Get the inside scoop from São Paulo

By Rotary Voices staff

South America’s largest city, São Paulo, Brazil, is playing host to Rotary’s largest event of the year, the annual convention. More than 14,000 Rotary members from over 100 countries have come together to celebrate service, exchange ideas, and relax among friends at unforgettable concerts and social events. Experience the excitement of the convention on our sister blog, Convention Insider.

Speed dating for peace

Attendees discuss partnering for peace durign the World Café. Photo by Monika Lozinska/Rotary International

Attendees discuss partnering for peace during the World Cafe. Photo by Monika Lozinska/Rotary International

By Ryan Hyland, Rotary staff

Even before the World Cafe session started today, the room was filled with excitement, with people hugging and laughing. It took a few minutes for former Rotary Peace Fellow Cherine Badawi to quiet the 240 people in the room at the Rotary World Peace Symposium in São Paulo, Brazil.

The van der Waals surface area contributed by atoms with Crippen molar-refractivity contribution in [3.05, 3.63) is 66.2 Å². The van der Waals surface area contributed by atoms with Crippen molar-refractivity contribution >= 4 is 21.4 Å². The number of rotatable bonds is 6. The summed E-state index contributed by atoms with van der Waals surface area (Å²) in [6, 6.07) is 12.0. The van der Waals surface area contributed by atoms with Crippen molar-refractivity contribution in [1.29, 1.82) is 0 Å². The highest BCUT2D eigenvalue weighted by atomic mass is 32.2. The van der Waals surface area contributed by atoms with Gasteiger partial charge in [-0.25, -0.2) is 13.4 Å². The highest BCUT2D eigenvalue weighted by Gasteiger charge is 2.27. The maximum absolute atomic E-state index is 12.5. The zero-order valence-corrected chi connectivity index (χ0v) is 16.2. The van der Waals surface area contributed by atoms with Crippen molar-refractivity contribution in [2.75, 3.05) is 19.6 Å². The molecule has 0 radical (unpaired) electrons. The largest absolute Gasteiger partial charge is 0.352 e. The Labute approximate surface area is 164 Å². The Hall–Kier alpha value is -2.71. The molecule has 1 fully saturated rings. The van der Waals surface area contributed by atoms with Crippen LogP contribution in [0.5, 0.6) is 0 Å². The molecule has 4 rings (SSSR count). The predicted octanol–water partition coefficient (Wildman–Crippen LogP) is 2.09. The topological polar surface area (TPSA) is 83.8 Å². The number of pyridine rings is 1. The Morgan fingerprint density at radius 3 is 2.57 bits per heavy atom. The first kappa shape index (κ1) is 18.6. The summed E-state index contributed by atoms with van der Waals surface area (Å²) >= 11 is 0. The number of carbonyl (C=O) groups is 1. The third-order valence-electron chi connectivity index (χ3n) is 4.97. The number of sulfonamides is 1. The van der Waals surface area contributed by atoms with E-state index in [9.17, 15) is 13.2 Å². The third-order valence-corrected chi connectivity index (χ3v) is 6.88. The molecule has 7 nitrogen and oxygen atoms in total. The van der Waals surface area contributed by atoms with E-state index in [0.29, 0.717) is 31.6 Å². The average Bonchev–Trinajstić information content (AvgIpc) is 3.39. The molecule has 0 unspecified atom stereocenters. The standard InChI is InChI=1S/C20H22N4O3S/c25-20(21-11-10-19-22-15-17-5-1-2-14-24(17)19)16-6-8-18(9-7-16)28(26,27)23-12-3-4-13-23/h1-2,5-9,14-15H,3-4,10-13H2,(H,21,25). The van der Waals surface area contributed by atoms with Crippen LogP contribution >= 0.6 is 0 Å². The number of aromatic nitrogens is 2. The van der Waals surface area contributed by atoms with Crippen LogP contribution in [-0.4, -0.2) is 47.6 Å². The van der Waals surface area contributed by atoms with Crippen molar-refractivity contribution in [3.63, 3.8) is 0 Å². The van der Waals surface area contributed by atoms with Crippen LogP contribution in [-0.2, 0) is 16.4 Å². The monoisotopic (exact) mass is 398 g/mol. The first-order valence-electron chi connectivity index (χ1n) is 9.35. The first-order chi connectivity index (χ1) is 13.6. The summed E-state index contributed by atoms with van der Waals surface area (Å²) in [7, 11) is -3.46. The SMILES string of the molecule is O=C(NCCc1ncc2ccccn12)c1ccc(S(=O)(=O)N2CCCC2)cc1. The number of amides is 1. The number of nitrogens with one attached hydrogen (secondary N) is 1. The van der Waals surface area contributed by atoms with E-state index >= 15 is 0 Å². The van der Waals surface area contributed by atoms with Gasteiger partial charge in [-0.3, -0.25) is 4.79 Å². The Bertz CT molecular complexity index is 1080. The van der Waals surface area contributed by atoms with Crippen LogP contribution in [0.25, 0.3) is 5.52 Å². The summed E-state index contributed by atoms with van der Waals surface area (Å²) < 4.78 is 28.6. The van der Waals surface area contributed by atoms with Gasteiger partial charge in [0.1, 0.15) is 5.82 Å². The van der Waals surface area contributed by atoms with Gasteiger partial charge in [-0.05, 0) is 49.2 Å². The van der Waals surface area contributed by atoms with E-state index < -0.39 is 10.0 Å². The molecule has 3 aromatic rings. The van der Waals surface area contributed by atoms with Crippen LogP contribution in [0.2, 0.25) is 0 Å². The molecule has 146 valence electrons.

World Cafe, a structured conversation style that aims to spark open and intimate discussion, is modeled to resemble the atmosphere of a cafe. Instead of having white tablecloths, the small round tables were covered with plain white paper and colored markers that attendees could use to express themselves. Continue reading

Trying a different type of district conference

1411_wodonBy Quentin Wodon, a member of the Rotary Club of Capitol Hill